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Friday, October 25, 2013

Fiction and Reality


Fiction and Reality

I don’t know if the experiences I had are common to historical fiction writers or not but I feel certain they have happened before.  When I wrote Abraham Lincoln for the Defense, a novel based on an actual murder trial in which Abraham Lincoln acted as one the defense attorneys, the available historical documents left some issues unclear.  I developed three possible scenarios and chose the dramatic for the book because it was also the most probable.

The story line required me to make certain assumption, or more accurately certain guesses based on flimsy evidence or no evidence at all about two men who played major roles in the trial.
SPOILER ALERT: Stop here if you want the mystery to remain a mystery. 
One man was James Maxey.  In history and in my novel, he was the deputy sent to pick up William Trailor. In historical records I noted that other suspects living in or close to Springfield, Illinois were brought to jail by more than one lawman.  William Trailor lived the farthest from town.  He was rumored to be one of the killers and the mastermind of the crime.  Yet Maxey was sent alone to pick him up and return him to Springfield for trial.  Based on that one detail I decided to portray him as an experienced deputy with strong ethical beliefs.  I even had him decide to run for the office of Sherriff. With the names of the historical persons etched into my mind, some years after the publication of my novel I chanced across a mention of James Maxey and discovered that after the trial the Deputy Sherriff became a Marshall and served in that position with distinction for many years.  My guess of Sheriff was close to reality.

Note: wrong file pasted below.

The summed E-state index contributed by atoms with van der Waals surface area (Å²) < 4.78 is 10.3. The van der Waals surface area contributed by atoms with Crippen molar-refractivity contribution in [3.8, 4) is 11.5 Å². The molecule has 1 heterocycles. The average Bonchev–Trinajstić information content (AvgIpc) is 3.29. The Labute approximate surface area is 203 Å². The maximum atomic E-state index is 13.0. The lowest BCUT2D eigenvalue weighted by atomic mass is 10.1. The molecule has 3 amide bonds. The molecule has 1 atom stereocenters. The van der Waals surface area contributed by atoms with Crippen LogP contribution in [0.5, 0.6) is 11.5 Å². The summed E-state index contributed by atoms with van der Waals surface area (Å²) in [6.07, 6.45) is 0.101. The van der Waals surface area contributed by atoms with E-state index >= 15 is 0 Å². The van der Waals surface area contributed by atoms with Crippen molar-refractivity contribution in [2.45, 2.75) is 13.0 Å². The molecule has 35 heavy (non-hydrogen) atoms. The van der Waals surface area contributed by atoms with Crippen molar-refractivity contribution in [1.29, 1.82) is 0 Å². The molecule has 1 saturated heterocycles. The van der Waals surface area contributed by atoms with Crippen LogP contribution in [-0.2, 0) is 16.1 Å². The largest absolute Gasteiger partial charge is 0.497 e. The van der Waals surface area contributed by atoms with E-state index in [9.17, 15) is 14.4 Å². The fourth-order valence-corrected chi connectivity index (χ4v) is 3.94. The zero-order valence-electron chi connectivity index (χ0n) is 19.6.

The other man was Josiah Lamborn. Both in history and in my novel he was Attorney General of the state of Illinois and prosecutor in the murder trial.  I had almost no other information about him.  Without going into boring detail, it advanced my plot to describe him as an alcoholic.  Again some years after the novel was published, I found an obituary for him that included the information that the promise he once showed was destroyed by his excessive use of alcohol. Again, sadly my guess was right on the money.

So, historical mystery writers out there, have you had similar experiences?




10 comments:

Edith Maxwell said...

Wow, Warren! That's amazing. I'm a beginning historical fiction writer, and I invented an arsonist for a fire that was started accidentally. I think!

Anonymous said...

That's eerie. You must be a very good judge of character, though, even if you only have scraps of information to work with.